Today, Mexico is enjoying that resurgence, and from what I hear from some of the molders along the border, they’re not too worried about NAFTA in the Trump era. Most of what I read in the business publications and in magazines like MexicoNOW suggests that Mexico isn’t too worried about a “renegotiation” of this 23-year-old agreement. In fact, many say that it needs to be modernized to meet today’s needs.
In a recent article in PlasticsToday, Rosemary Coates, Executive Director of the Reshoring Institute, took a gloomy view, even speculating that NAFTA might be rescinded. I don’t see it that way. Many U.S. OEMs that have put facilities in Mexico over the past two decades still get most of their molds made in the USA because of the continued lack of moldmakers in Mexico.
I’ve heard many molders who export parts and components to customers in Mexico lament the paperwork that is required to get their products through customs. Perhaps that could be made more efficient and simple.
I certainly disagree with Coates’ comment that the prospects of tariffs in a Trump-era trade agreement “only mask the true problem and allow companies to get lazy about becoming cost-efficient and more productive.” Competition has always been good for our economy. We’re still the greatest technological innovators in the world, and our productivity outshines that of many other countries.
Just ask any moldmaker how cheap China molds got them off the dime and into technology, such as high-speed machining, better design software, lights-out machining with the ability to check on the status of unattended machines using iPads or iPhones. I watched this industry turn a 16-to-24-week lead time for molds into eight weeks while maintaining the innovation and quality for which U.S. moldmakers have become known. Innovative mold designs make molding faster, cheaper and of better quality than anything coming from China. The result is that many have won back work they once lost.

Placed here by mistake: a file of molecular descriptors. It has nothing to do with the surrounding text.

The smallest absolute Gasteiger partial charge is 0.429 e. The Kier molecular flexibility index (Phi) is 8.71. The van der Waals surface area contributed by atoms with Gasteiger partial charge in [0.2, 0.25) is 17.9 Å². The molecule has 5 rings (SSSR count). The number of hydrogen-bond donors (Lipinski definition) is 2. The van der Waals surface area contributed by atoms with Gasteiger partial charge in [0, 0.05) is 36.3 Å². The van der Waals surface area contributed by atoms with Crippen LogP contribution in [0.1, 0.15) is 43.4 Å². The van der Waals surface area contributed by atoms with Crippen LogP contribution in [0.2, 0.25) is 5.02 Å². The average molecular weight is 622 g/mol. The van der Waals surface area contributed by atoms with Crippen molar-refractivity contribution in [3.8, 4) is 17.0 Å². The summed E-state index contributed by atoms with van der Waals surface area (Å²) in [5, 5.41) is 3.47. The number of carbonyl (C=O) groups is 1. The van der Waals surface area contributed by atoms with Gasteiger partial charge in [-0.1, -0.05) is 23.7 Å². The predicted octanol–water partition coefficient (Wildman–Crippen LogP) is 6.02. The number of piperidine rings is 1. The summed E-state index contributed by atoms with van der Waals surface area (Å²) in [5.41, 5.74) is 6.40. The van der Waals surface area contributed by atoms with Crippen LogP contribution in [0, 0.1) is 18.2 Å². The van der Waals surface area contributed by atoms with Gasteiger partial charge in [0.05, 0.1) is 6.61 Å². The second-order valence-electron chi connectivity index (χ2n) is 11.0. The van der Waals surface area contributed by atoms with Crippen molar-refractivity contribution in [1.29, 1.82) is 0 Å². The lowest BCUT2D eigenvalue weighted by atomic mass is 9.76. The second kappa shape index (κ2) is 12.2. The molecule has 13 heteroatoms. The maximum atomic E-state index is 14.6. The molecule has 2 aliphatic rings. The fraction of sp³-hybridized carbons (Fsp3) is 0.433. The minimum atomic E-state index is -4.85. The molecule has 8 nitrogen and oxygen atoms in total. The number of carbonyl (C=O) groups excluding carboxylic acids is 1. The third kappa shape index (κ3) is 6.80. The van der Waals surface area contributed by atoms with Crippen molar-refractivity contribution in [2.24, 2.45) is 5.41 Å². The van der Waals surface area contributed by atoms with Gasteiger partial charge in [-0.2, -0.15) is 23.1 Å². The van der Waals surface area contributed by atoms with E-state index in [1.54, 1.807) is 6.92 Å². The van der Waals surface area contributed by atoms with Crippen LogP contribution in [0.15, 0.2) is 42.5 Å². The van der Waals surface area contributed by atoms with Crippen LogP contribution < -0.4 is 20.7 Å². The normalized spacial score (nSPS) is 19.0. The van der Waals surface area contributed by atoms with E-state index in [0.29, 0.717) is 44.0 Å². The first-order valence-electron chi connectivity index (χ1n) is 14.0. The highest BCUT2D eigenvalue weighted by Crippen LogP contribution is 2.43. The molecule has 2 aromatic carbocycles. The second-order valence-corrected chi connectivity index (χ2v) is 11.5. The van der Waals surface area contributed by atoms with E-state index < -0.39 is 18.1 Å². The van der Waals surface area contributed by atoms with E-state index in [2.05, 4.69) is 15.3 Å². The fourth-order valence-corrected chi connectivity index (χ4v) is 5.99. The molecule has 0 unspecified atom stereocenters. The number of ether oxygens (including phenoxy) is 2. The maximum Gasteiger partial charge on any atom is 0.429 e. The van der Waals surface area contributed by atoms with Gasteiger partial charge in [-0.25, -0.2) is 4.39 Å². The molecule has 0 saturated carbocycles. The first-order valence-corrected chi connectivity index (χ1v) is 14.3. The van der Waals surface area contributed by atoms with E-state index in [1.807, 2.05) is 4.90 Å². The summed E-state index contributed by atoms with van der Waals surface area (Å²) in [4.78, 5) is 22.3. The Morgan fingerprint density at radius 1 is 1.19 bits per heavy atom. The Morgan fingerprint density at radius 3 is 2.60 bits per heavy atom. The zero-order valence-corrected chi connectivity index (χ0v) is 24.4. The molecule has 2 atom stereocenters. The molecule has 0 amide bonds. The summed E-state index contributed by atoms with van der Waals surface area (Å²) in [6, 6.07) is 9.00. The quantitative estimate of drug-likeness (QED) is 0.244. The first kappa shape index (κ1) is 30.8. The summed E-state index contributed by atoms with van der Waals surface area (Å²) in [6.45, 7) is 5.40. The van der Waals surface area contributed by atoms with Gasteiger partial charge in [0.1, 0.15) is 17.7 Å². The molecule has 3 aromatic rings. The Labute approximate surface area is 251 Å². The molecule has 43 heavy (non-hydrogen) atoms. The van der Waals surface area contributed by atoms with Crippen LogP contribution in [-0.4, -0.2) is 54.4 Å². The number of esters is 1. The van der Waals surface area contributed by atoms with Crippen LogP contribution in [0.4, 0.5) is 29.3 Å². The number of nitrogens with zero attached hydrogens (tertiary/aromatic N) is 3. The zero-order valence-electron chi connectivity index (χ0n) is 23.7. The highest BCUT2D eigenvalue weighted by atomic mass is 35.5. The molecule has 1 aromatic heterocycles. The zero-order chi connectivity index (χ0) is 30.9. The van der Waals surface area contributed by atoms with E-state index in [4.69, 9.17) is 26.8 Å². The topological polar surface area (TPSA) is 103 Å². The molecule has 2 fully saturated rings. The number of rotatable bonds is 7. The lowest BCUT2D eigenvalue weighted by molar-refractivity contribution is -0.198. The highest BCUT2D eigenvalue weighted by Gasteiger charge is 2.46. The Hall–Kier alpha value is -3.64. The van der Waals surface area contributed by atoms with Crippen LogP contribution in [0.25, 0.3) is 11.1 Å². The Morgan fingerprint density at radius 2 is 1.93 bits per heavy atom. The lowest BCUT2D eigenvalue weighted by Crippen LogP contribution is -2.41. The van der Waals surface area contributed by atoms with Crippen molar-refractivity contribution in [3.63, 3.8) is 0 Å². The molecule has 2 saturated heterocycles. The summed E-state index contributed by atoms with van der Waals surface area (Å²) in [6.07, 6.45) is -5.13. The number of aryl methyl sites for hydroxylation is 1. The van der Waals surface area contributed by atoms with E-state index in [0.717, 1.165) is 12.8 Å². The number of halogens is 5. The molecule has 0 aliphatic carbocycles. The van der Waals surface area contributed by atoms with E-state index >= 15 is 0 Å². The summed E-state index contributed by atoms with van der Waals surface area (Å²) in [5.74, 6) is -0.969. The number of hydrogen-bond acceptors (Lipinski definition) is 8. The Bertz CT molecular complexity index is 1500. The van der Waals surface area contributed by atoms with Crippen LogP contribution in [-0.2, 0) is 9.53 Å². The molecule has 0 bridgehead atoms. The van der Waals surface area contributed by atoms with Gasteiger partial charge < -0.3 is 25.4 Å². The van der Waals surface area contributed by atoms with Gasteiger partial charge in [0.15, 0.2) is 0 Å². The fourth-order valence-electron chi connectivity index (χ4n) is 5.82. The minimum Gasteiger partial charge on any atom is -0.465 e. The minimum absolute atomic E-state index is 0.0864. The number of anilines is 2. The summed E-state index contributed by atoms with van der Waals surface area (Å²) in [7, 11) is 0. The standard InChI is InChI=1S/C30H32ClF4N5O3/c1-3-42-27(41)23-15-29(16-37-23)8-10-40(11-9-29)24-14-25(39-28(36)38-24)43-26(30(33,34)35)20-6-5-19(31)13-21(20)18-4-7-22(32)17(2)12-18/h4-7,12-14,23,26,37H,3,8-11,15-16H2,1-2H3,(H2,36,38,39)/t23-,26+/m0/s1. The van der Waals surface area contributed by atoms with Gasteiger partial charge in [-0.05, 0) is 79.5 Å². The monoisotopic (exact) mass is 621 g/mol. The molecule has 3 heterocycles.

I’ve talked to moldmakers who tell me they never thought they’d see the day when unattended machining would be even a remote possibility. The people in plastics processing and moldmaking won’t get lazy by any stretch. And we’ll continue to use automation and robotics to our advantage to beat the competition.
There are many manufacturing jobs still going wanting, and the biggest problem that moldmakers and processors have isn’t just a lack of skilled workers, but a lack of bodies, period! We’re running out of people to do the jobs we need done in this industry, as one molder recently wrote in his weekly newsletter. In that respect, automation will be the savior of manufacturing.
Sure, things change. They always do. But U.S. manufacturers have somehow always managed to meet the challenges by being flexible, moving quickly, following their OEM customers if that’s what they want and being the best they can be in this industry. I am positive that a renegotiation or modernization of NAFTA will only bode well for American manufacturing because I have a lot of faith in the U.S. manufacturing industry.